Use this URL to cite or link to this record in EThOS:
Title: Variation in selection and its evolutionary consequences
Author: Hunter, Darren Clarke
ISNI:       0000 0004 8502 4780
Awarding Body: University of St Andrews
Current Institution: University of St Andrews
Date of Award: 2019
Availability of Full Text:
Access from EThOS:
Full text unavailable from EThOS. Restricted access.
Access from Institution:
It is widely appreciated that many aspects of selection change temporally when populations experience stochastic environments. However, the long term consequences for adaptive evolution has received less consideration. The availability of long term data, including phenotypic and life history information, along with high quality pedigrees, allows old approaches and theoretical ideas to be re-considered, and applied, empirically. To investigate viability selection in a wild population of Soay sheep (Ovis aries) I estimated the sensitivity of selection to changes in population size. Using environmentally structured fitness functions I investigated pathways through which changes in population size drive changes in selection estimates. Much of the observed variation in selection was driven by changes in mean fitness. If generally true in other populations this may have important consequences regarding the occurrence of fluctuating selection. I then developed a method to estimate both individual, and cohort, success using theory based around Fisher's reproductive value. This approach overcomes some complications associated with overlapping generations and age structure common in natural populations. Using pedigree information I tracked relative contributions to the future population through time and additionally used alternative theory from demographic literature to calculate stochastic total cohort reproductive values. The different estimates corresponded closely. Finally, I weighted selection differentials by measures of cohort reproductive success. When generations overlap, correctly considering the contribution a cohort makes to the future population can greatly reduce the expected response, as cohorts that experience stronger selection typically contribute less. This might provide one explanation for the paradox of stasis. By linking approaches from multiple different fields with high quality, long term, data, I demonstrate that ecological pathways that influence selection can be identified, providing greater understanding of longer term evolutionary dynamics. Further applications of the methods developed could generate opportunities to investigate generalities in temporal evolutionary patterns not previously considered.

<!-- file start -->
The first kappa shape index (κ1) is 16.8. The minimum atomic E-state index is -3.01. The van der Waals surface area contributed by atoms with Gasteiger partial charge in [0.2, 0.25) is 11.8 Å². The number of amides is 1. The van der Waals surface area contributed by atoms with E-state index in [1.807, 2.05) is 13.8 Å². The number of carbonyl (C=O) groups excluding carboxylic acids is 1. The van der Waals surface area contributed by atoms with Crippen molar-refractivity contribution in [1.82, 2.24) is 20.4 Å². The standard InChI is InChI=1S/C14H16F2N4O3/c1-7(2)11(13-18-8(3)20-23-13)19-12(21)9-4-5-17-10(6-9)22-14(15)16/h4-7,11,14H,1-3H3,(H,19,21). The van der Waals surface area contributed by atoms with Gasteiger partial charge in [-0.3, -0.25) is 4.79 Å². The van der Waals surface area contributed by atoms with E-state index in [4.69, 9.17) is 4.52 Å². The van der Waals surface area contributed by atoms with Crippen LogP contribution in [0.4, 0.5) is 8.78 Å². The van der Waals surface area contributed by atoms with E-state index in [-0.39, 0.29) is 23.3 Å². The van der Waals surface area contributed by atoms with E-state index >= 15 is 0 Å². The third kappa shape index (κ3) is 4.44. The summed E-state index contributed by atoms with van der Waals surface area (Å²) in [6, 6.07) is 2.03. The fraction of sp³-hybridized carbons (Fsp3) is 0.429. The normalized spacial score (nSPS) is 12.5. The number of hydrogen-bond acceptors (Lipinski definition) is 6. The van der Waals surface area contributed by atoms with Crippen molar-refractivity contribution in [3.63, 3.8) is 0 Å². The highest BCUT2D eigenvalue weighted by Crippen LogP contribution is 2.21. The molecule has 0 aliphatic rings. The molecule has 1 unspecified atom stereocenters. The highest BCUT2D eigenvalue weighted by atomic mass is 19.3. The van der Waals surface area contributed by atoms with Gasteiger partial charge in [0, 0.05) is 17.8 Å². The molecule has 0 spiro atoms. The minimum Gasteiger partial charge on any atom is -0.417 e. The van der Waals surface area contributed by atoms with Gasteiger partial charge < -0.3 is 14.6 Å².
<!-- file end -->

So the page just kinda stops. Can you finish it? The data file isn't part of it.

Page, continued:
Supervisor: Morrissey, Michael Blair Sponsor: University of St Andrews
Qualification Name: Thesis (Ph.D.) Qualification Level: Doctoral